Energy

A peek into the future of lithium batteries

A peek into the future of lith...
The "battery window" allows the researchers to look inside the lithium cell as it goes through charge cycles, giving real-time visualization of the dendrites growing and receding
The "battery window" allows the researchers to look inside the lithium cell as it goes through charge cycles, giving real-time visualization of the dendrites growing and receding
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U of M researcher Neil Dasgupta and his team look at the battery window assembly
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U of M researcher Neil Dasgupta and his team look at the battery window assembly
The "battery window" allows the researchers to look inside the lithium cell as it goes through charge cycles, giving real-time visualization of the dendrites growing and receding
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The "battery window" allows the researchers to look inside the lithium cell as it goes through charge cycles, giving real-time visualization of the dendrites growing and receding
The battery windows are designed to fit within a research camera's microscopic bay
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The battery windows are designed to fit within a research camera's microscopic bay
The team describes the dendrites growing as “organic, like plants growing and withering over the course of a battery cycle”
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The team describes the dendrites growing as “organic, like plants growing and withering over the course of a battery cycle”
View gallery - 4 images

In a great example of a low-cost research solution that could deliver big results, University of Michigan scientists have created a window for lithium-based batteries in order to film them as they charge and discharge.

The future of lithium-ion batteries is limited, says University of Michigan researcher Neil Dasgupta, because the chemistry cannot be pushed much further than it already has. Next-generation lithium cells will likely use lithium air and lithium sulfur chemistries. One of the big hurdles to be overcome in making these batteries practical is dendrites - tiny branch-like structures of lithium that form on the electrodes.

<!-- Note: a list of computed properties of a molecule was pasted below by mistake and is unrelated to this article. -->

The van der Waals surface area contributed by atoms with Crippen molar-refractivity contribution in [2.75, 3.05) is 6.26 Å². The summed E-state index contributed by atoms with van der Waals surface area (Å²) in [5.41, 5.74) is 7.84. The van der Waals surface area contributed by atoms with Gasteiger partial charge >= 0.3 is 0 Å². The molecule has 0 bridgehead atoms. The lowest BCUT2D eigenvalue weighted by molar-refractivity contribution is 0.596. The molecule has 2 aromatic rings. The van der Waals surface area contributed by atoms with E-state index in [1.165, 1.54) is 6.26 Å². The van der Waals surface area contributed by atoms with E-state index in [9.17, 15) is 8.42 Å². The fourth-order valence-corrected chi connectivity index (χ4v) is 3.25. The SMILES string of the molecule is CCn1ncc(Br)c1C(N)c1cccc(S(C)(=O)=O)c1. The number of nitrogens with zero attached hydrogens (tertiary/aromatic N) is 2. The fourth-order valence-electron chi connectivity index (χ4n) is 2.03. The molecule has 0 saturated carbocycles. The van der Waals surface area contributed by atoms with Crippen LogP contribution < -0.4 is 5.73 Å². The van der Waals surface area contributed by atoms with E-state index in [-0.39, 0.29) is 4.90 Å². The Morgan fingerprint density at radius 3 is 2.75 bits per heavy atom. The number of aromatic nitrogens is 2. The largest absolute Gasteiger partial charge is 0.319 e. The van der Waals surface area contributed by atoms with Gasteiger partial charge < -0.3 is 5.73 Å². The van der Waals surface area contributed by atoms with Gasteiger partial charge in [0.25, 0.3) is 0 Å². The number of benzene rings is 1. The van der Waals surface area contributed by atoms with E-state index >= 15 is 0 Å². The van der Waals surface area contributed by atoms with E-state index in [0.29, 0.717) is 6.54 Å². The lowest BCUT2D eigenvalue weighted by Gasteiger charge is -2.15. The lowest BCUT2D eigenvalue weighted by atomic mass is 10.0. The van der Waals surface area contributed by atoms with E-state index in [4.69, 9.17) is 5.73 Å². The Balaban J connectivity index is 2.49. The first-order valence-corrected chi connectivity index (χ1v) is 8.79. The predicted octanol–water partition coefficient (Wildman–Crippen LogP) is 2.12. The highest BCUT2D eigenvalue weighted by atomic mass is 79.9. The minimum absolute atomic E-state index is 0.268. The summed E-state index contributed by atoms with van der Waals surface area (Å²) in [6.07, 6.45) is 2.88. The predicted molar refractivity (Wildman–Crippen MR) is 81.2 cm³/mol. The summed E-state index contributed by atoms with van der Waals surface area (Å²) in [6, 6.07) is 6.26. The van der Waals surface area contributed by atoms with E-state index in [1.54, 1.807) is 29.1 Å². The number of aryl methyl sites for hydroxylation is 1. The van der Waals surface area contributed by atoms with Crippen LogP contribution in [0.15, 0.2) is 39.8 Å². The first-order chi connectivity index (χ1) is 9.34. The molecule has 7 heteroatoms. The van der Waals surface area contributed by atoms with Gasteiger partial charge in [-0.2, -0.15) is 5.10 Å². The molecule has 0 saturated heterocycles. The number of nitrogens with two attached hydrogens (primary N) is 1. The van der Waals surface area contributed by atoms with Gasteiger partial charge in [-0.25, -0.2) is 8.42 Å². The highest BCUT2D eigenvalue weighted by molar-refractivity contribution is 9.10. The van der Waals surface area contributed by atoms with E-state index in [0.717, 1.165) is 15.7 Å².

Dendrites can pierce cell walls or limit the lithium's potential. Neither is good for battery efficiency and can even lead to fires and explosions like those that have plagued the Samsung Galaxy Note 7 – though the jury is still out on exactly what caused the Note 7's well documented woes.

The team describes the dendrites growing as “organic, like plants growing and withering over the course of a battery cycle”
The team describes the dendrites growing as “organic, like plants growing and withering over the course of a battery cycle”

Battery cells are normally tested through cycles of charge and discharge, testing the capacity and flow potential of the cells before being dissected. Dasgupta and his team took a different approach. They added a window to a lithium cell so that they could film the dendrites forming and deforming during charge and discharge cycles. This has helped the team gain new insight into how dendrites form in real-time and how they can be mitigated.

They found that as the battery cycled, dendrites would grow during lithium accumulation on the electrode and then shrink on the reverse cycle. As the lithium pulled away from the electrode's surface, small pits in the metal were left behind. These pits became nucleation sites for dendrites during the next cycle. With each cycle, the dendrites grew larger. The team describes the dendrites growing as "organic, like plants growing and withering over the course of a battery cycle."

The battery windows are designed to fit within a research camera's microscopic bay
The battery windows are designed to fit within a research camera's microscopic bay

Dendrites can also be beneficial to the battery's process, the team found. If the dendrites grow in an even carpet over the battery's interior, remaining small, they can keep more lithium in play during the process, keeping battery performance stable. The U of M team believes that learning to control dendrites in an optimal way should be the goal of battery design going forward, because eliminating them altogether is not very likely.

The team says that the window solution is usable by researchers globally and costs about US$100 to implement. The findings have been published in ACS Central Science.

Dasgupta discusses the research in the following video.

New visualization technique to study lithium metal batteries

Source: University of Michigan

View gallery - 4 images
3 comments
Future3000
There are a lot of better battery types, but they "prefer" Li-Ion because Goldman Sachs earned nearly all tradings licenses of Lithium for the next 20 years AND all trading licenses for CO²-certificates. Coincidence?
LukaPotočnik
stop the conspiracies please... they knew like any sane person does that lithium price will rise and did what any person with money looking to make more money out of it would do...
ThadeusPaskalKebubun
thats why we need to solve hydrogen production and storage problem,lets make sure the future is where everybody can make it NOT where anybody can buy it.